Hot Cross Buns
It's hard to believe the difference in home-made hot cross buns – they really are far better than any bought from a shop and a lot cheaper into the bargain! But easy-blend dried yeast is not suitable for this recipe. If you want to make more distinctive crosses, use a flour-and-water paste made with 4 oz (110 g) plain flour and approximately 3 tablespoons water. Roll out thinly and divide into small strips, dampening them to seal.
Makes about 12
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This recipe is taken from Delia Smith’s Complete Cookery Course, Delia Smith's Complete Illustrated Cookery Course and Delia Smith's Winter Collection. It has also appeared in Sainsbury's Magazine (April 1995).
First stir the teaspoon of caster sugar into 5 fl oz (150 ml) hand-hot water, then sprinkle in the dried yeast and leave it until a good frothy 'beer' head forms.
Meanwhile sift the flour, salt and mixed spice into a mixing bowl and add the remaining 2 oz (50 g) of sugar, the currants and mixed peel. Then make a well in the centre, pour in the yeast mixture plus 1½ fl oz (40 ml) of milk (again hand-hot), the beaten egg and the melted butter.
Now mix it to a dough, starting with a wooden spoon and finishing with your hands (add a spot more milk if it needs it).
Then transfer the dough on to a clean surface and knead it until it feels smooth and elastic – about 6 minutes.
Now pop it back into the bowl, cover the bowl with a lightly oiled plastic bag, and leave it in a warm place to rise – it will take about an hour to double its original size. Then turn it out and knead it again, back down to its original size.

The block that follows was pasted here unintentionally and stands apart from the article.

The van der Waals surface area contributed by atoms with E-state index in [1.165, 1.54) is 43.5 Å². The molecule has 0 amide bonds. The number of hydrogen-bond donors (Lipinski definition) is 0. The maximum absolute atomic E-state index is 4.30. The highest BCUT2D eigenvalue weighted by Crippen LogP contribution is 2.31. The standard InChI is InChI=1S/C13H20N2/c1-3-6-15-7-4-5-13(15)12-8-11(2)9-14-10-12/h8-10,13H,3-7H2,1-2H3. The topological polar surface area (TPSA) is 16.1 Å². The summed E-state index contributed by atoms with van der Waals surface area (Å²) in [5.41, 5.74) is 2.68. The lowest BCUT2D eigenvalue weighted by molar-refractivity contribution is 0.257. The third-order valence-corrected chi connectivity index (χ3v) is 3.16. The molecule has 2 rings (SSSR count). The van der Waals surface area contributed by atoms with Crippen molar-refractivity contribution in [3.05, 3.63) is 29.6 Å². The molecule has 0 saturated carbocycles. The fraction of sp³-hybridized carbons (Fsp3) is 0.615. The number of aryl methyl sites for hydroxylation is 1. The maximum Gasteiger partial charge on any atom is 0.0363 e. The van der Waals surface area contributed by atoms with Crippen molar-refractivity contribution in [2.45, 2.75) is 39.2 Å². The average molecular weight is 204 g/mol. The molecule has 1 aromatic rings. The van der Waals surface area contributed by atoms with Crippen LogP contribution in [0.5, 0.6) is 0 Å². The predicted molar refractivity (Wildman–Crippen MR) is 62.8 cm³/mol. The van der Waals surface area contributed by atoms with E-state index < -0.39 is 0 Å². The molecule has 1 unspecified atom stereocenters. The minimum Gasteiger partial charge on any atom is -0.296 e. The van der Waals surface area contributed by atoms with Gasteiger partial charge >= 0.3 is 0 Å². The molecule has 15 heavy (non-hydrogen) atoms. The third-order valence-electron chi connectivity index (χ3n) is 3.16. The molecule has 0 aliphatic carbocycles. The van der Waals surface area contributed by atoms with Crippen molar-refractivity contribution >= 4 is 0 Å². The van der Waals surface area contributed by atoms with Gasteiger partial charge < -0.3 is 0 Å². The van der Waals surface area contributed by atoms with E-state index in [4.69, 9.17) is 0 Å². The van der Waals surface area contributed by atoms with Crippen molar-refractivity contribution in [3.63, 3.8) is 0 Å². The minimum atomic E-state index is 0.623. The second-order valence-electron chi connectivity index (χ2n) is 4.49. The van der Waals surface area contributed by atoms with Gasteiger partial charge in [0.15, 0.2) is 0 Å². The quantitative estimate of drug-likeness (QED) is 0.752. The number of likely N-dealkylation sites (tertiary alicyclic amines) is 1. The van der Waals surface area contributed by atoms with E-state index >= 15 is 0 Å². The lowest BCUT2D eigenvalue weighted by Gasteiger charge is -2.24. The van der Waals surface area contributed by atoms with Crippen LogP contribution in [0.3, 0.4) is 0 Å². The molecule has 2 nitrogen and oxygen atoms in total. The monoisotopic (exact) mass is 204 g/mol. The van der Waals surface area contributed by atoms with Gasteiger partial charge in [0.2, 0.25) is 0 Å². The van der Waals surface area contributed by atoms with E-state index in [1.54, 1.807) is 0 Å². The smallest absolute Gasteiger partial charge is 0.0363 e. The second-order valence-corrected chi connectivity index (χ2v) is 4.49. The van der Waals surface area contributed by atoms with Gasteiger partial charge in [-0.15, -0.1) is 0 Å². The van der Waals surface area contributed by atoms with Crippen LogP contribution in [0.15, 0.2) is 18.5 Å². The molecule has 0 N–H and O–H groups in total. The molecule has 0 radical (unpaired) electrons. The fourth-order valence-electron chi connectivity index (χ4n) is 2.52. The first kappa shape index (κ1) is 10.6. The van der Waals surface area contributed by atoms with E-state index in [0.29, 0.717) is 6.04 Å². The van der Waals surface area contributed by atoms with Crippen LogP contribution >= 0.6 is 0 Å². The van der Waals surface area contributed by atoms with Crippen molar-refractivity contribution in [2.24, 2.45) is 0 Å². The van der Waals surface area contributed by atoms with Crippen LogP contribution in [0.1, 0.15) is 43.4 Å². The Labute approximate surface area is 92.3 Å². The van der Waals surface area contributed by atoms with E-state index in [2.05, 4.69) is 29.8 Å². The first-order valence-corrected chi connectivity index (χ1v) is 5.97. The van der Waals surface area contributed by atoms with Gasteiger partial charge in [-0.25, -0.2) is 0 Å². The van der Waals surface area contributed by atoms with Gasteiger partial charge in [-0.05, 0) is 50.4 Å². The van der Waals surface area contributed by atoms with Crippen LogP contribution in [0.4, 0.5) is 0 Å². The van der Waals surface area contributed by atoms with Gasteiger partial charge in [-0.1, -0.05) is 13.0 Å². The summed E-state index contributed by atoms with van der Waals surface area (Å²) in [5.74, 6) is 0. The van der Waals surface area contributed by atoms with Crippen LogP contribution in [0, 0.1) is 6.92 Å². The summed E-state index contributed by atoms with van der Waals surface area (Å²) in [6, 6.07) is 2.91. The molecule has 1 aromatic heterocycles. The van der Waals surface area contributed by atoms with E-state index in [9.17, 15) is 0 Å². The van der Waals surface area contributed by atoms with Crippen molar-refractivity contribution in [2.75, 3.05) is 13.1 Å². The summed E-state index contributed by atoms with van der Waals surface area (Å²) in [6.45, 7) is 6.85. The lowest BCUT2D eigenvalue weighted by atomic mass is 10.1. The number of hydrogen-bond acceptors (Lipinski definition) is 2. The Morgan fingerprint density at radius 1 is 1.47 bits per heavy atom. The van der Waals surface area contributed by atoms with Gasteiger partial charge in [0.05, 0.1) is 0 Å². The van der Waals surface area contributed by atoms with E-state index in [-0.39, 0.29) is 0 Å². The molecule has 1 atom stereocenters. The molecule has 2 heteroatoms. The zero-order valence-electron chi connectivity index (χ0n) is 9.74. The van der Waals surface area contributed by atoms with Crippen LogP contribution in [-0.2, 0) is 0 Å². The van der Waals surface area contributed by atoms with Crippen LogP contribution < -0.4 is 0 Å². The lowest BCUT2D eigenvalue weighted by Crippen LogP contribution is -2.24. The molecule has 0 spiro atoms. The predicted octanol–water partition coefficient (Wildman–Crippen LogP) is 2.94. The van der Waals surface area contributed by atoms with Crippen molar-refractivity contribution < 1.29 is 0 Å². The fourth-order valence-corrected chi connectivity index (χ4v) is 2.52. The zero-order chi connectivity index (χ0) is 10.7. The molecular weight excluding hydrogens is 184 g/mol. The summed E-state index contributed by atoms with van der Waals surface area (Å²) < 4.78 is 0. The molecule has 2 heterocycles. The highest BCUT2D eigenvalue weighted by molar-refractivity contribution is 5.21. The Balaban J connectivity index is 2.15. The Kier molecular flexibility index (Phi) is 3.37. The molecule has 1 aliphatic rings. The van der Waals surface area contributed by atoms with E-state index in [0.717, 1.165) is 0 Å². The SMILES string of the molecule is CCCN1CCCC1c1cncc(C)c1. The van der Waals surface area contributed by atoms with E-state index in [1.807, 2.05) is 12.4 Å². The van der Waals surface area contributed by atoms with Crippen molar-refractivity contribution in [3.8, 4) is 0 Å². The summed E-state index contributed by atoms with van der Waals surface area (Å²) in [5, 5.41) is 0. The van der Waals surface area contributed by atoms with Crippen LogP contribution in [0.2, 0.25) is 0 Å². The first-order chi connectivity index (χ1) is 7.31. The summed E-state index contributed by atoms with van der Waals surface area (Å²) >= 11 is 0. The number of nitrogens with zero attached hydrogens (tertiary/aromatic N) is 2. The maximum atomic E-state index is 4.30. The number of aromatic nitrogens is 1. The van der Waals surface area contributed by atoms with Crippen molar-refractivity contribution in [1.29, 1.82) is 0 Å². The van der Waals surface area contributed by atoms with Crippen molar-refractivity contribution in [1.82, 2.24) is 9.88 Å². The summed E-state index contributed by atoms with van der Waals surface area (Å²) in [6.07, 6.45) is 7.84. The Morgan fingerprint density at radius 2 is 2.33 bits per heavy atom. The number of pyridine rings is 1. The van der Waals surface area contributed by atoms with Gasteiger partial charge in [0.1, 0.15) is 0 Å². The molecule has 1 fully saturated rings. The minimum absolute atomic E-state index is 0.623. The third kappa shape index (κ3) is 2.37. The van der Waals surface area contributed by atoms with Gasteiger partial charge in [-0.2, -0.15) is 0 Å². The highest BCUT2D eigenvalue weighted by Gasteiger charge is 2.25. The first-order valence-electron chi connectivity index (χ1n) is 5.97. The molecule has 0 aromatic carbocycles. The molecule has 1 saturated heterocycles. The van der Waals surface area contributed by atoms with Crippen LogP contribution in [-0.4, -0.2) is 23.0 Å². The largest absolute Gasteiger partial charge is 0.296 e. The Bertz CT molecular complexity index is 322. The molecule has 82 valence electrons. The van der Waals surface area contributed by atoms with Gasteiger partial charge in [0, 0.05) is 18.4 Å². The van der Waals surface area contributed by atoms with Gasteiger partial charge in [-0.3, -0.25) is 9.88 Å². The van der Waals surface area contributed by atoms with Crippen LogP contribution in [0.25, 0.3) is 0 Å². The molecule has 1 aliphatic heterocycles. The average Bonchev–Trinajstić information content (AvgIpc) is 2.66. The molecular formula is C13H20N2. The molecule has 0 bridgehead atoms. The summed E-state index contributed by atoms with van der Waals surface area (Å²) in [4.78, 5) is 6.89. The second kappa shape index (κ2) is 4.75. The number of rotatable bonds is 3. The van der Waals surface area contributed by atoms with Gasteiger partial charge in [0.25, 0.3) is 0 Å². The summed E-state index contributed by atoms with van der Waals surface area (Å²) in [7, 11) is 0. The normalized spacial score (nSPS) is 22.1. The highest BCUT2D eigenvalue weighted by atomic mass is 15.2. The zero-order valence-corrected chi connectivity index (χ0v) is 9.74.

Divide the mixture into 12 round portions, arrange them on the greased baking sheet (allowing plenty of room for expansion), and make a deep cross on each one with a sharp knife. Leave them to rise once more, covering again with the oiled polythene bag, for about 25 minutes.
Meanwhile pre-heat the oven to gas mark 7, 425°F (220°C).
Toe make the crosses, form a paste with 2 oz/50 g flour and 1½-2 tablespoons water, then roll this out and cut into ¼ inch (5 mm) strips. When the buns have risen, brush the strips with water to make them stick and place them on top of the buns along the indentations you made earlier. Then place the baking sheet on a high shelf in the oven and bake them for about 15 minutes.
While they are cooking, make the glaze by slowly melting together the sugar and 2 tablespoons water in a pan over a gentle heat until all the sugar grains have dissolved and you have a clear syrup.
As soon as the buns come out of the oven, brush them immediately with the glaze while they are still warm. If you want to make them ahead of time, it’s quite nice just to warm them through again in the oven before eating.
If you want to freeze them, they do freeze well – just remember to put on the glaze after defrosting and then warm the buns through in the oven.
Also don’t forget that stale leftover buns are brilliant toasted.
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These are so good we reckon you won't want to restrict them to Easter eating: moreishly spicy, packed with dried fruit and with a freshness, softness and flavour that puts bought hot cross buns in the shade every time.
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